When graduating seniors of the tiny University of California, Merced decided to ask First Lady Michelle Obama to speak at their commencement, it seemed like a long shot – at best. But not only did Obama accept the invitation, her appearance Saturday marks her only college stop during this season’s circuit of commencement exercises. It has thrust a national spotlight on UC Merced, which enrolls 2,700 students, 70 percent of them minority, and open only since 2005.
“It’s icing on the cake,” says Efferman Ezell, one of the students who spearheaded the effort to lure the first lady. “We never thought we would be the only school (Obama) picked.”
Students decided to approach the first lady, rather than the president, Ezell says, “because we wanted him to focus on the economy.” Ezell and his classmates launched a “Dear Michelle” campaign that included a YouTube video and Facebook page. They also ordered custom-made Valentine’s Day cards in which they wrote personal messages. About 900 cards were sent to the White House.
In announcing Michelle Obama’s forthcoming speech, her spokeswoman told the Merced Sun-Star that the first lady “was touched” by the campaign, adding that part of the appeal lay in the fact that this is UC Merced’s first full graduating class. In June, Obama is slated to address high school graduates of the Washington Mathematics Science Technology Public Charter.
UC Merced sits in the San Joaquin Valley about 120 miles southeast of San Francisco. The city of Merced, population 80,000, has drawn news headlines in recent months for high rates of unemployment and home foreclosures.
The campus targets California’s underserved central valley. In 2006, the second year of operation, 43 percent of UC Merced freshmen came from families with an annual income of $40,000 or less; 50 percent were first-generation college-goers. About 40 percent were Latino, Black or American Indian, and 37 percent came from the central valley.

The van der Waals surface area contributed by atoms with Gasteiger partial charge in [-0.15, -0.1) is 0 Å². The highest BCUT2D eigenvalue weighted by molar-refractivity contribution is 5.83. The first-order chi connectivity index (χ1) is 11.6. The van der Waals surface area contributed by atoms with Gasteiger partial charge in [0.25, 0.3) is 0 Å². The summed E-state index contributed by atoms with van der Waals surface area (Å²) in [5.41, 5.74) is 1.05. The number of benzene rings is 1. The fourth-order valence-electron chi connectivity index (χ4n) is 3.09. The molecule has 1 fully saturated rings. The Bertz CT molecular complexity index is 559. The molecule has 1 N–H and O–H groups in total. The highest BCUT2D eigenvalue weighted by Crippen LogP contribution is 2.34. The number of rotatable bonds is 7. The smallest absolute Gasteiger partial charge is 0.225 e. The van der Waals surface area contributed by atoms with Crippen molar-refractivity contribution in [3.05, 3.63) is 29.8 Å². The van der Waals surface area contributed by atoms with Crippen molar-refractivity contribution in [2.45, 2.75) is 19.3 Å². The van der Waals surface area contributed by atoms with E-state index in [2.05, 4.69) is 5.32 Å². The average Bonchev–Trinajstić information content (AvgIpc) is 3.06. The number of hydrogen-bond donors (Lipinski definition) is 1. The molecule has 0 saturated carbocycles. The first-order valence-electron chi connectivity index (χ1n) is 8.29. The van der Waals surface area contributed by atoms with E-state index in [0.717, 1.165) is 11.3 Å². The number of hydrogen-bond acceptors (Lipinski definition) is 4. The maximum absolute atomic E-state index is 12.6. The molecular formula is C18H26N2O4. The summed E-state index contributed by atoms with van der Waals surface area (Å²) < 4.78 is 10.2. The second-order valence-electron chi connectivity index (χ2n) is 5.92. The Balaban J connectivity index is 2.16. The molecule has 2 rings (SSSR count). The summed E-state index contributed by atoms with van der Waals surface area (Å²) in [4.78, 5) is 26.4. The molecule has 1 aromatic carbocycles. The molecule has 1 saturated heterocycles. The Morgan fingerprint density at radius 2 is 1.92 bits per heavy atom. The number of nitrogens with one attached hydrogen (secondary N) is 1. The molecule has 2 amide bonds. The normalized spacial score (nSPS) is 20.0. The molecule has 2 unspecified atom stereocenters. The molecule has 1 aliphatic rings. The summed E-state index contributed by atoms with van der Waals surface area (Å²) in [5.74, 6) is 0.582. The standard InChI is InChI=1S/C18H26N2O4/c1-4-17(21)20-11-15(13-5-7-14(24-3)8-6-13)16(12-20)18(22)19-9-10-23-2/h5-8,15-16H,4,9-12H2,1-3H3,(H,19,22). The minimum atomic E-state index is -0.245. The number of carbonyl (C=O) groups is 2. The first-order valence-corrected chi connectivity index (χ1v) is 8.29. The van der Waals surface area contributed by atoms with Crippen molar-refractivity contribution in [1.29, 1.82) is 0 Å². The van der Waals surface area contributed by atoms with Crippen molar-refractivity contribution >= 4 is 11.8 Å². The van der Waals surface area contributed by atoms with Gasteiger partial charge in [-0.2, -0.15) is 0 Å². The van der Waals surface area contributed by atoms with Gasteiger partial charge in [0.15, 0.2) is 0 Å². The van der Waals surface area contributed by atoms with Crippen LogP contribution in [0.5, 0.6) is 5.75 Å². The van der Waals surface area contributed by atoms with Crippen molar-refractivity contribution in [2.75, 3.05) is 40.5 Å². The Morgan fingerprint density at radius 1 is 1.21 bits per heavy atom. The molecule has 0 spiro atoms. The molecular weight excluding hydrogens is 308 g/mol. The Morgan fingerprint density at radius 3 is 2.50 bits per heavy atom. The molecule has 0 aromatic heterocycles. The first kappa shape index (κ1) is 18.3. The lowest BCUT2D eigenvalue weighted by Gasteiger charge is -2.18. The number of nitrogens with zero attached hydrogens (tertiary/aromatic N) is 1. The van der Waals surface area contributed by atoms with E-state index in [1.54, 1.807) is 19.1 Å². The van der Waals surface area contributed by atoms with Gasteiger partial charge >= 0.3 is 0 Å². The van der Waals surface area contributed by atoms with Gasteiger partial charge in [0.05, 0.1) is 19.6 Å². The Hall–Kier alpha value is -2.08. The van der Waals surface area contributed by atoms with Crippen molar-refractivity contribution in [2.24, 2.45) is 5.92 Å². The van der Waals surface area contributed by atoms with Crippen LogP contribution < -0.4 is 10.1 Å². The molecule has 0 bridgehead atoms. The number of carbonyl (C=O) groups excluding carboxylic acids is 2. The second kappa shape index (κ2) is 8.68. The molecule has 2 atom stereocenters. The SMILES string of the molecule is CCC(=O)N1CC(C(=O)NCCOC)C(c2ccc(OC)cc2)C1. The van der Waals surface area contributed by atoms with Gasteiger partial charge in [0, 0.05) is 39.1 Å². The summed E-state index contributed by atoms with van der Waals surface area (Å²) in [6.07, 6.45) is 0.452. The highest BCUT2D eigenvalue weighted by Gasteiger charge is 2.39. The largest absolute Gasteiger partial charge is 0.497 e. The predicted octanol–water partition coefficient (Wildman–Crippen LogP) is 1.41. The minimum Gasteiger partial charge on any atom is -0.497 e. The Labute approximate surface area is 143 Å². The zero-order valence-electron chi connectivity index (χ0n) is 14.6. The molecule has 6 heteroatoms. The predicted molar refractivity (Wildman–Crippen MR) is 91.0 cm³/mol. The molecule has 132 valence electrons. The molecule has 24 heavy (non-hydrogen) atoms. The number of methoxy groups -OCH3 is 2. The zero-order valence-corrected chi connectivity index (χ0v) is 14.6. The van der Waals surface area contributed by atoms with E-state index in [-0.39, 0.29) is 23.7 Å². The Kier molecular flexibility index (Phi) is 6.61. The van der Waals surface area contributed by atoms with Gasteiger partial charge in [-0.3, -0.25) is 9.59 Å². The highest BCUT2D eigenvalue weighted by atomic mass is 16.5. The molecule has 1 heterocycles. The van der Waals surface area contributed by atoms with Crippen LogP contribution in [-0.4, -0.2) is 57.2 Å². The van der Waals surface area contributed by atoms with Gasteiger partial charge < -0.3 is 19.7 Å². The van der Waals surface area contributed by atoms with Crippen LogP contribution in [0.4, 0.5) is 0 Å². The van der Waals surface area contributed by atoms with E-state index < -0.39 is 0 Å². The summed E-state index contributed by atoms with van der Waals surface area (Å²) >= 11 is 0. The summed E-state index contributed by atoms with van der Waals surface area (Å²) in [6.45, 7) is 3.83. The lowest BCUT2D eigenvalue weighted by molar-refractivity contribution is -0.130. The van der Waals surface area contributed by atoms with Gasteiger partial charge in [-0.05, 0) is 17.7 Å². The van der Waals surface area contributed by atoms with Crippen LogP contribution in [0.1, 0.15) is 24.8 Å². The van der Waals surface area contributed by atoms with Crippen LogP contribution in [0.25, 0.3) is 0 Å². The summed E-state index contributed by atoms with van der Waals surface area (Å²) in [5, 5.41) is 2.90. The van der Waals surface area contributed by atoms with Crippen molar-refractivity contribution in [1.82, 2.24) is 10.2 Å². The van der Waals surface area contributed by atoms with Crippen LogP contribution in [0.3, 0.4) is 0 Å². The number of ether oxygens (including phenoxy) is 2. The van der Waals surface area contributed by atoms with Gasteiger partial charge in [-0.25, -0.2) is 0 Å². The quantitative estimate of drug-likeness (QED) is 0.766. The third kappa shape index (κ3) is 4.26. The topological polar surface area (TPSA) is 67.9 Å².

The students’ successful courtship of Obama has resulted in officials scrambling to accommodate what was originally envisioned as an event for only 3,200 people, says university spokeswoman Patti Waid Istas. Because of high interest surrounding the first lady, officials now expect a crowd of about 12,000 on Saturday, including 500 graduates. As a fledgling campus, Merced does not even have enough seating for such a crowd, so chairs and related items have been rented in recent days.
News media interest has been high, Istas says, including an inquiry from the BBC.
Ezell says that, while he and other graduates remain excited, they occasionally worry that the avalanche of attention on their keynote speaker may overshadow commencement itself. “Michelle Obama is a part of the experience, but she’s not the experience.”
The pursuit of Obama has featured humorous moments, too, such as instances when Ezell has unwittingly shunted White House calls to voicemail because his cell phone’s screen showed the caller’s number was blocked.
University chancellor Dr. Sung-Mo “Steve” Kang, who sent a letter to the White House endorsing the students’ pursuit, issued a press release praising student efforts as “a true testament of the founding class’ vision, hard work and can-do attitude that will take them far in life.”
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